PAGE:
The Z prime value (Z´)

Classical assay parameters like signal to blank (S/B) and signal to noise (S/N) are well known in laboratories and are often used to determine the dynamic range of an assay.

Dr EJ Dell Dr EJ Dell

But sometimes these parameters are not sufficient enough. In this case the Z´(pronounced Z prime) value comes to mind. The Z´ value takes into account four (4) parameters: the means (µ) and the standard deviations (σ) of the positive (plateau) and the negative (baseline) controls1. The controls are equivalent to the upper and lower limit of the assay.

Formula Z Prime Value

The formula above shows that a good Z´ value is only obtained when the means of both controls are significantly different from each other, and the standard deviations of both controls are as low as possible. Thus, the Z´value is not only a measurement for a good or bad assay, but it is also a measurement for a good or bad instrument.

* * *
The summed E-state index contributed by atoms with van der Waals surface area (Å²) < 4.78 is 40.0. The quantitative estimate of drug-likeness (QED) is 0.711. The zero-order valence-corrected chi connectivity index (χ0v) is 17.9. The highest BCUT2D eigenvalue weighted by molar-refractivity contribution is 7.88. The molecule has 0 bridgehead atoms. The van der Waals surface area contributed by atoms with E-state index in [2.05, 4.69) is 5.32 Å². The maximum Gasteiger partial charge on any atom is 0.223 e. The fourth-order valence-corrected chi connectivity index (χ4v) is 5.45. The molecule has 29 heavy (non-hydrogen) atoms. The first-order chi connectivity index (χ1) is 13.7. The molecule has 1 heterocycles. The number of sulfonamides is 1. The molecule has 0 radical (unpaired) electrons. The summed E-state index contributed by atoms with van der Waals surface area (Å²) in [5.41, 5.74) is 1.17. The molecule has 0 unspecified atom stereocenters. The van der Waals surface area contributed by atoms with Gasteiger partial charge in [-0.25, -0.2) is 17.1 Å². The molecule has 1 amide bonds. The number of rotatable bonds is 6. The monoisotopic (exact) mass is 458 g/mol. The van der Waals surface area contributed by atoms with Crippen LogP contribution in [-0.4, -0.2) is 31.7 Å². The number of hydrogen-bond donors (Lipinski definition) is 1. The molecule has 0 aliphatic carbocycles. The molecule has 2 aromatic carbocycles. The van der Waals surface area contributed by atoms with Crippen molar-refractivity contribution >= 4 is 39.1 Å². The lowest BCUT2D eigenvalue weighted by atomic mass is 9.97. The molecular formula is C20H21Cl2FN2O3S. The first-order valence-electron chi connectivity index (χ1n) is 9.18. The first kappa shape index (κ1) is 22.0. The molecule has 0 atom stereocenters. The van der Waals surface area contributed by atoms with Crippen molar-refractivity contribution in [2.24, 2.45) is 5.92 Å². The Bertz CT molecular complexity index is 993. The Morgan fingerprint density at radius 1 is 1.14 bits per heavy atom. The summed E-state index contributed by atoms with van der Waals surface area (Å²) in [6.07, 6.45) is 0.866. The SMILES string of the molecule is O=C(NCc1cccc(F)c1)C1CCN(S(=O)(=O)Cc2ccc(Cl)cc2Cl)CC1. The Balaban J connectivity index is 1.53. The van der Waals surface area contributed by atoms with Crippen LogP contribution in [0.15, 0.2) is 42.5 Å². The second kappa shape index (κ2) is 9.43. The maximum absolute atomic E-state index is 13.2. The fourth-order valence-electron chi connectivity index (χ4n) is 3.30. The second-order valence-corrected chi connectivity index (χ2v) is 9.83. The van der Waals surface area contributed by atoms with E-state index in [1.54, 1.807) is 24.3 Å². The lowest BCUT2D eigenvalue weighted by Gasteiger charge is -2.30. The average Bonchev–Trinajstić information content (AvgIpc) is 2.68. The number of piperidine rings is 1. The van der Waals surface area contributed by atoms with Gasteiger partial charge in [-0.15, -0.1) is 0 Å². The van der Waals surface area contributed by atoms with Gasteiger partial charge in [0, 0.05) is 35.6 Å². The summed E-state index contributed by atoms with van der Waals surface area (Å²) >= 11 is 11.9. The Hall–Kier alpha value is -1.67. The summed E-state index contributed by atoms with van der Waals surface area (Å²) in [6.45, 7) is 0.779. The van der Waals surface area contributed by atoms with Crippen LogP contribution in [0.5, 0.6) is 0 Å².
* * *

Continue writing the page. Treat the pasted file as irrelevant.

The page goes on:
An assay and instrument are considered excellent when the Z´value is between 0.5 and 1. Sometimes a Z´ value < 0.5 is also acceptable if there is no way for improvement, i.e. you are using the best instrument and there is no better assay format. If the Z´value is < 0, it suggests that the positive and negative control values are too close to each other and that the assay is not working.

For more information on assays showing very good Z´values in combination with the plate readers from BMG LABTECH please visit our application notes center.




  1. JH Zhang 1, TD Chung, KR Oldenburg. A Simple Statistical Parameter for Use in Evaluation and Validation of High Throughput Screening Assays. J Biomol Screen. 1999;4(2):67-73.

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